The Sunday Edition

Religion and Canadian elections

The church and state officially are quarantined from each other in this country. But God, and what He or She would think of the issues, keeps creeping into our elections in debates about abortion, immigration and religious symbols among other things. Michael Enright discusses whether we can — and whether we should — keep religion out of our politics, with Trinity Western University professor Janet Epp Buckingham and author Michael Coren.
Green Party Leader Elizabeth May takes part in The National Presents: Face to Face With the Federal Party Leaders — a broadcast event giving undecided voters a chance to speak one-on-one with the federal party leaders. May recently cited one of her personal influences as Jesus Christ. (Evan Mitsui/CBC)
Listen28:18

During a recent television interview, Green Party leader Elizabeth May was asked a question about her heroes.

Politically, she said, it's Flora Macdonald. Personally? Jesus Christ. 

She abruptly backpedalled because, she said, Canadian politicians should not wear their religion on their sleeve. 

Church and state are explicitly separated in the US. But the influence of religion on politics is not only tolerated south of the border, it's overt and integral to every level of politics. 

Religion has typically had a subtler influence in Canadian politics, but not so in this election.

Much has been made of  Andrew Scheer's conservative Catholicism and how that informs his position on same-sex marriage and abortion. Of Jagmeet Singh's Sikh faith — his turban and what it signifies.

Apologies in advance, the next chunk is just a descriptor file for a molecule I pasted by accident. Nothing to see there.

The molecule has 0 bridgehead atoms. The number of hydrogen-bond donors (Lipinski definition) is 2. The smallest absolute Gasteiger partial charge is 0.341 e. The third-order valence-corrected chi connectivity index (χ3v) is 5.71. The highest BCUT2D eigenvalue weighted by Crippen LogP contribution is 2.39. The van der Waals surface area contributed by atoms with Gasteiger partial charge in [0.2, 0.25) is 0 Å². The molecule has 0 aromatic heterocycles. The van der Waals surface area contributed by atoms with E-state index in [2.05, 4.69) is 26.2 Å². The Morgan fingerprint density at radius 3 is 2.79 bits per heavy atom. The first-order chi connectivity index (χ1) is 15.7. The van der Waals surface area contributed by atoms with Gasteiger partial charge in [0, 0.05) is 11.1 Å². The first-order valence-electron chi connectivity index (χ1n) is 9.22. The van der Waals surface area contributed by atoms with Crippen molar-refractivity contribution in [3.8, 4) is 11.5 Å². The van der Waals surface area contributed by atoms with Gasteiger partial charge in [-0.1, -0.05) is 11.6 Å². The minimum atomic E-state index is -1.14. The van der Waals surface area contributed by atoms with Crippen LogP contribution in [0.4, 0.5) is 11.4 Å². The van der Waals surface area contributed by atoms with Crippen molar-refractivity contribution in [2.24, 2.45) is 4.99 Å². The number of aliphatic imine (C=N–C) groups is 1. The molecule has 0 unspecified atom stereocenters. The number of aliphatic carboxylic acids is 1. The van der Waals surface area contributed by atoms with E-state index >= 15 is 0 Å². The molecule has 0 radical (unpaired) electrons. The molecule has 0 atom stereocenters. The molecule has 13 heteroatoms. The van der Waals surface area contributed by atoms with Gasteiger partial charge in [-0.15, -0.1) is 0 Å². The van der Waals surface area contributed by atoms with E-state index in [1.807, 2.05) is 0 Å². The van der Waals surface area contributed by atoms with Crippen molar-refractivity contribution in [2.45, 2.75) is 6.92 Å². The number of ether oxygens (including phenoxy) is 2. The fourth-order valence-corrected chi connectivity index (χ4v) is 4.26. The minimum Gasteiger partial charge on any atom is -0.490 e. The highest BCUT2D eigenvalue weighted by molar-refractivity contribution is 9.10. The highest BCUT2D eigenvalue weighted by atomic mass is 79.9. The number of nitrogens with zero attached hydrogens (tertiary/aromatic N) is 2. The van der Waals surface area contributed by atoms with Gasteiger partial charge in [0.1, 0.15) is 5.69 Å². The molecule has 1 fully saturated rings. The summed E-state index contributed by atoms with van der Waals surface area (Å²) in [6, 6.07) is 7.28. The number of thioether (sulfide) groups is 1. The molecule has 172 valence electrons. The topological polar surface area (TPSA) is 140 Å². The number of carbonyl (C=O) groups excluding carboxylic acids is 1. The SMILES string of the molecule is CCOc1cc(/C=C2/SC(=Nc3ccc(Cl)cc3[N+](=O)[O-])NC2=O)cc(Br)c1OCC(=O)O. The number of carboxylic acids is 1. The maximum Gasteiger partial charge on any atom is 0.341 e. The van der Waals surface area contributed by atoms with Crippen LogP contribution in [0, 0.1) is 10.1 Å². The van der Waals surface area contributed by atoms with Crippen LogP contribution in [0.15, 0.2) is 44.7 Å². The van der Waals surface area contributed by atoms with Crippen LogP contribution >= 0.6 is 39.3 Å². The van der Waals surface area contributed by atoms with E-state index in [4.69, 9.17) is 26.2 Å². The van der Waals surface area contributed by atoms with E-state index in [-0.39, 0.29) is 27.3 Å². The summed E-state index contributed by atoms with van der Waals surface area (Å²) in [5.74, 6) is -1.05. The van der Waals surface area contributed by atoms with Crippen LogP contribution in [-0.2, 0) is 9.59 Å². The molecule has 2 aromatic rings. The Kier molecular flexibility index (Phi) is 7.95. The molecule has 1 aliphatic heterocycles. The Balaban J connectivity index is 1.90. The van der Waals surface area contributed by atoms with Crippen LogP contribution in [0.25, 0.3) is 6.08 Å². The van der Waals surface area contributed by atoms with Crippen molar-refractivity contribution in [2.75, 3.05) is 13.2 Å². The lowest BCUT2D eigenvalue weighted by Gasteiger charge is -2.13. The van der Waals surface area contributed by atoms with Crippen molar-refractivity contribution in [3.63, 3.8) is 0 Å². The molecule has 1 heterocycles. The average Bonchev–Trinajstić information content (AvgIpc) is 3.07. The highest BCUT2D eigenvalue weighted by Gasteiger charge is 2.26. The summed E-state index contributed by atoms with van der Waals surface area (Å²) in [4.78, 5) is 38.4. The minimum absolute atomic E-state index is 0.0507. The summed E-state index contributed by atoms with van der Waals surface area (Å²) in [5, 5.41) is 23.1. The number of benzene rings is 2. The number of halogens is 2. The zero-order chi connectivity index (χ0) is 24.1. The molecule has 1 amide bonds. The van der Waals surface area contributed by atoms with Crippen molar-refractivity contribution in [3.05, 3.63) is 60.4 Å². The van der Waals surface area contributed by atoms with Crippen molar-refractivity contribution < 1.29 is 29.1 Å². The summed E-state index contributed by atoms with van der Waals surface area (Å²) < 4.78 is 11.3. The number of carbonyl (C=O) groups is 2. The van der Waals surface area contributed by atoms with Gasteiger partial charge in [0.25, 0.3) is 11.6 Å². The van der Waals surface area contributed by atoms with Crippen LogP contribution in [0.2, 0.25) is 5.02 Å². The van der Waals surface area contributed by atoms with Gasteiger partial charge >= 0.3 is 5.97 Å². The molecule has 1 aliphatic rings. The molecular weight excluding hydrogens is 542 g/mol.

Why are we so surprised when religion slides onto the frontlines of Canadian political discourse? 

Michael Coren was, for many years a champion of "traditional family values." He underwent a very public change of heart, and abandoned his connection to the Catholic church.  (Submitted by Michael Coren)

Michael Coren was, for many years, a hero to  conservative Christians, a champion of "traditional family values." He underwent a very public change of heart, and abandoned his connection to the Catholic church.  

He has since found a new religious home, and later this month he will be ordained as an Anglican priest. Coren emphasizes the distance between how people pray and how people vote. 

"Within Catholicism, which is 40-odd percent of Canada," he says, "most Canadian Catholics vote according to their class, not according to their religion." 

He argues that religion should be seen less as a buzzword during election campaigning. "In Canada we can speak of our Christianity but too often it's a euphemism for conservatism," says Coren. 

We are a very diverse and multi-faith country... That is part of our identity as a country. Let's talk about it- Janet Buckingham

Janet Buckingham is a professor at Trinity Western University and the Director of the Laurentian Leadership Centre. 

She is the author of Fighting Over God: A History of Religious Freedom in Canada. She is and academic advisor to the International Institute for Religious Freedom and a member of the editorial board of the International Journal of Religious Freedom. 

Janet Buckingham is a professor at Trinity Western University and the Director of the Laurentian Leadership Centre.  (BYU International Center for Law and Religious Studies )

Buckingham takes a more optimistic viewpoint. She claims that it is religious belief that motivates politicians towards doing better by Canadians. 

"Religious people are often motivated by their faith," she says. "By their interest in seeing Canada be a better country they're motivated to become involved in political life."

For Buckingham, the reality is that Canada is strong in its support of multiple faiths. "We are a very diverse and multi-faith country," she says. "That is part of our identity as a country. Let's talk about it."

The panellists' comments have been edited for length and clarity. Click 'listen' above to hear the full interview.

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